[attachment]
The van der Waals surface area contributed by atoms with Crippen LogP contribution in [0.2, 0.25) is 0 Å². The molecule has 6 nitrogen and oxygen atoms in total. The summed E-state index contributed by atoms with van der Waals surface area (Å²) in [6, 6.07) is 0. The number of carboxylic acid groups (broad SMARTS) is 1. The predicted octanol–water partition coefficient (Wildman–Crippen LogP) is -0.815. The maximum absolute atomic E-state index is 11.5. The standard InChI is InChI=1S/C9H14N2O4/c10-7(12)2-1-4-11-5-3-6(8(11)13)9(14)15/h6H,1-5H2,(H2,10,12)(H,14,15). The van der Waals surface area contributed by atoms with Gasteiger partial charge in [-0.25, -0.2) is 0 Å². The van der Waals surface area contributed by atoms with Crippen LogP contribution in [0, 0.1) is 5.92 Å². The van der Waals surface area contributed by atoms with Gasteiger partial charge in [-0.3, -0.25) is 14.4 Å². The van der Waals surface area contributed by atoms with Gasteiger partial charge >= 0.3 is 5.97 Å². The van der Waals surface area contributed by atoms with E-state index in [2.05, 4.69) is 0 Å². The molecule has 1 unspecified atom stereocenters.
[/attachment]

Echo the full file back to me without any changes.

The van der Waals surface area contributed by atoms with Crippen LogP contribution in [0.2, 0.25) is 0 Å². The molecule has 6 nitrogen and oxygen atoms in total. The summed E-state index contributed by atoms with van der Waals surface area (Å²) in [6, 6.07) is 0. The number of carboxylic acid groups (broad SMARTS) is 1. The predicted octanol–water partition coefficient (Wildman–Crippen LogP) is -0.815. The maximum absolute atomic E-state index is 11.5. The standard InChI is InChI=1S/C9H14N2O4/c10-7(12)2-1-4-11-5-3-6(8(11)13)9(14)15/h6H,1-5H2,(H2,10,12)(H,14,15). The van der Waals surface area contributed by atoms with Gasteiger partial charge in [-0.25, -0.2) is 0 Å². The van der Waals surface area contributed by atoms with Crippen LogP contribution in [0, 0.1) is 5.92 Å². The van der Waals surface area contributed by atoms with Gasteiger partial charge in [-0.3, -0.25) is 14.4 Å². The van der Waals surface area contributed by atoms with Gasteiger partial charge >= 0.3 is 5.97 Å². The van der Waals surface area contributed by atoms with E-state index in [2.05, 4.69) is 0 Å². The molecule has 1 unspecified atom stereocenters.